The aforementioned papers all assumed that the predator just lived on the prey. However, in practice, it is very likely that many enemies have some other food sources. Motivated by this, in this paper, we consider the following state-dependent predator-prey model in which the predator species display the logistic growth in the absence of prey species: where and denote population densities of prey and predator at time , respectively. All the parameters are positive constants, in addition, , , and is the point of intersection of and .

This paper is organized as follows. In Section 2, we present some preliminaries. Then in Section 3, we discuss the existence of positive periodic solution of system (1) for different cases. At last, in Section 4, some numerical simulations and conclusions are presented.

#### 2. Preliminaries

Lemma 4 (see [27]). *For Model (1), if there exist , satisfying successor function , then there must exist a positive periodic solution.*

Lemma 3 (see [27]). *Successor function is continuous.*

*Definition 2 (see [27]). *Suppose that the impulse set and its phase set are both lines, as shown in Figure 1. Assume that the trajectory starting from in firstly intersects at point and then jumps to in due to the impulsive effect. Then, one defines as the successor point of , and the corresponding successor function of point is that ; here and are the ordinates of and .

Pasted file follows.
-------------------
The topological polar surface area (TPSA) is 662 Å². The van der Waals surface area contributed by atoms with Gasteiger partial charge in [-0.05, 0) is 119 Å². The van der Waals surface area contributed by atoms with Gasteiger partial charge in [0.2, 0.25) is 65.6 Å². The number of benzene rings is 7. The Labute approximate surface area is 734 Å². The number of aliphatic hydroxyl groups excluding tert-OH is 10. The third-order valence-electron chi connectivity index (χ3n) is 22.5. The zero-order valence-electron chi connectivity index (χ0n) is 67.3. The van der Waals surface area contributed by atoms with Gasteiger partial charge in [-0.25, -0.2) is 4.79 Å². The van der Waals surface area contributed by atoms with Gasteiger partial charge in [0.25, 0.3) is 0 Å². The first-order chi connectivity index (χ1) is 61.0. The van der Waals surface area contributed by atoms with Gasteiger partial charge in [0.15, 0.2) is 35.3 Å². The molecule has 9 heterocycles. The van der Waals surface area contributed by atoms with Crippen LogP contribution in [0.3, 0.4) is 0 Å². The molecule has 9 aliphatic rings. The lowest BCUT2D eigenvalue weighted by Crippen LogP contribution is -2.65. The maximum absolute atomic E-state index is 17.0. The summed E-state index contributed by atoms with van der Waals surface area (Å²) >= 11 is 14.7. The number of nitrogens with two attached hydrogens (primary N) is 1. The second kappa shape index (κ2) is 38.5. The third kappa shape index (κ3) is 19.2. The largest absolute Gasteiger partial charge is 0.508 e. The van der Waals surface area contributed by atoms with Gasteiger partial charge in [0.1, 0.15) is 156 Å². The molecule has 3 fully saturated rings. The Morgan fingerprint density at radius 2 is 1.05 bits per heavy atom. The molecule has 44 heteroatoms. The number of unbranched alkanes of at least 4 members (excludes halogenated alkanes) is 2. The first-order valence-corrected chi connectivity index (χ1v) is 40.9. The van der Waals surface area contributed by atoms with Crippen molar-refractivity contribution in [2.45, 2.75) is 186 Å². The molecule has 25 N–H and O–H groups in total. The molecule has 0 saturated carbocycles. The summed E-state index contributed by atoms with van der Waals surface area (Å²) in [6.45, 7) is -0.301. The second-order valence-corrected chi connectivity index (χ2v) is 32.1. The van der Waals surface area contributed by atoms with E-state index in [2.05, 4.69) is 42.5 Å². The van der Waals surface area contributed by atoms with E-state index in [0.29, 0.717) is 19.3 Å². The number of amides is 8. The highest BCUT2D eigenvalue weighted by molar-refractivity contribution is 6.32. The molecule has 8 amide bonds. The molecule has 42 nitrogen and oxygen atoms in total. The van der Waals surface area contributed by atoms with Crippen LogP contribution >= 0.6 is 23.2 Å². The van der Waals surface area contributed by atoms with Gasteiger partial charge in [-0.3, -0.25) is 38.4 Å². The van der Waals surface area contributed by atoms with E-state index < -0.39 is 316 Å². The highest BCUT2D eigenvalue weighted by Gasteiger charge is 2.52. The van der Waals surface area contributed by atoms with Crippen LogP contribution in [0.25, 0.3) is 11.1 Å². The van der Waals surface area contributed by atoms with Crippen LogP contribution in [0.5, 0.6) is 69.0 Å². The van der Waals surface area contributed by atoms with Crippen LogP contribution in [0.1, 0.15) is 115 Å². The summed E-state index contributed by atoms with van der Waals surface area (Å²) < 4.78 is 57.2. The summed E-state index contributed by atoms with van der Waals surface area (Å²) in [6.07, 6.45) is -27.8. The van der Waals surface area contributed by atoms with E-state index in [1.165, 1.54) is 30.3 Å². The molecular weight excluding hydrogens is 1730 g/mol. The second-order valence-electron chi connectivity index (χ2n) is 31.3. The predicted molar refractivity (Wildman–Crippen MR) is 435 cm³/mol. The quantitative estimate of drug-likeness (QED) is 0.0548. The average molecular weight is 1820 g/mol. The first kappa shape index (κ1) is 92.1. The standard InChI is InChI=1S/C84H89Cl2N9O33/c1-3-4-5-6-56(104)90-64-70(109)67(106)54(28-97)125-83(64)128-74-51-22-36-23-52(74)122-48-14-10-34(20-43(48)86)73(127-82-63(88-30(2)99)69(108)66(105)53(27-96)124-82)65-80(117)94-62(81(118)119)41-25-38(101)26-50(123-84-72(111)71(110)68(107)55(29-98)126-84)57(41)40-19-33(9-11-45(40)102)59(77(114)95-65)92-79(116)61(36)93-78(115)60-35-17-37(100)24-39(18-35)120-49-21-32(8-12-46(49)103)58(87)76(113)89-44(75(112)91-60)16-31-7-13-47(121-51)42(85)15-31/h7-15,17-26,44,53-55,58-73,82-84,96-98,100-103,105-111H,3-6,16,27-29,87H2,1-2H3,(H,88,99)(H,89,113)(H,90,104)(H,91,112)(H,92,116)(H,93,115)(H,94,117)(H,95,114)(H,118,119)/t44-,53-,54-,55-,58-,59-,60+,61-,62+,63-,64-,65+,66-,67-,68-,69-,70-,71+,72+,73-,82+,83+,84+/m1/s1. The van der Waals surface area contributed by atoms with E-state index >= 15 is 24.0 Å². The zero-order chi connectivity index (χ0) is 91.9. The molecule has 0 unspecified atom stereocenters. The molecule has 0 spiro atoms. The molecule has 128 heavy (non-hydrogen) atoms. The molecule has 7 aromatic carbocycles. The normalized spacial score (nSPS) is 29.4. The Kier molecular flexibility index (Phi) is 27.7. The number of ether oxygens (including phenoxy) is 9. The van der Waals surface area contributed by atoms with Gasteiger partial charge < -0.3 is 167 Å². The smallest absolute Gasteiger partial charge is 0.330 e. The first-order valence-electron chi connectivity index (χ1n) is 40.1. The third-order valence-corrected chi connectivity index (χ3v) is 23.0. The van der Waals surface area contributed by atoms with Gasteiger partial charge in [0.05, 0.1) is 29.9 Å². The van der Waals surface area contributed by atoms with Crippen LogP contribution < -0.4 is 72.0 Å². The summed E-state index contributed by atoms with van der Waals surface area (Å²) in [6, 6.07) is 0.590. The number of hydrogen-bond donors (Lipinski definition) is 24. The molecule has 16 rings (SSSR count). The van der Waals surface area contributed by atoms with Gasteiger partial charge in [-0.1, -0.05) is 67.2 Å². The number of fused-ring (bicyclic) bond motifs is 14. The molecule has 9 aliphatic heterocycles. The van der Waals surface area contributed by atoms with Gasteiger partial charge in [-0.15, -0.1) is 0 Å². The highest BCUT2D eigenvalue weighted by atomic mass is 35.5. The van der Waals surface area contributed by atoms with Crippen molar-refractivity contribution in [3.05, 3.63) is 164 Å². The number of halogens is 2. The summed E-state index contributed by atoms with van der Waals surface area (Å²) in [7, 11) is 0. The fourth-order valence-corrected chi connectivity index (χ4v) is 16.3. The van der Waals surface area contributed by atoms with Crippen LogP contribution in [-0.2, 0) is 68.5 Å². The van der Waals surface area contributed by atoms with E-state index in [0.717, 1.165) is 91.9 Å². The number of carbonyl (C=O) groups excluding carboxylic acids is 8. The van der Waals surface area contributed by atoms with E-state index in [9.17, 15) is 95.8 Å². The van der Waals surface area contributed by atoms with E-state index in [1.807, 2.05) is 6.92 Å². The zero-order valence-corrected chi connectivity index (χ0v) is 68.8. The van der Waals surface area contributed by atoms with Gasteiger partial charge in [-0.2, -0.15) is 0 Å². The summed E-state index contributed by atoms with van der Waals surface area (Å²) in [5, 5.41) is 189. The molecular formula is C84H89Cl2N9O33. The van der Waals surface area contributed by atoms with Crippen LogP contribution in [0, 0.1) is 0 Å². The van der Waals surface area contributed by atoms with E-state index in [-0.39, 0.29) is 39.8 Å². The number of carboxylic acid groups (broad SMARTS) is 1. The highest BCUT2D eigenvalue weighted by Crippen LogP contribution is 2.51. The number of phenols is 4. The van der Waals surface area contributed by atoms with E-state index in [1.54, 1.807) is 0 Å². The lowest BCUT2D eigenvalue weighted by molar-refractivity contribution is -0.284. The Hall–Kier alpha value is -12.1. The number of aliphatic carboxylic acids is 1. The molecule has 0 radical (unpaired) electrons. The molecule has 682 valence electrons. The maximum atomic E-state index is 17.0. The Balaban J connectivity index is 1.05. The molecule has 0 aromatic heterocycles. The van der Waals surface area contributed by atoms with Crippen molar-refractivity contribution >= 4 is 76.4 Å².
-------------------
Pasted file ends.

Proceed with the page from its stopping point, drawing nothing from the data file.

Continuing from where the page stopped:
Lemma 1. *Consider Model (2), there are one trivial equilibrium and two boundary equilibria and . is always unstable; is a saddle. Moreover, if , then is a saddle and there exists a unique positive equilibrium
**
which is globally asymptotically stable.*

For Model (1), if there is no impulsive effect, we have the following subsystem: Followed by [24], the following results can be concluded.

Throughout this paper, we always assume that the condition holds true. Considering the biological background, we only discuss Model (1) in the region . Obviously, due to Lakshmikantham et al. [25] and Bainov and Simeonov [26], the global existence and uniqueness of solution for Model (1) are guaranteed by the smoothness properties of right-side functions.

To discuss the dynamics of Model (1), we define three cross sections and two regions: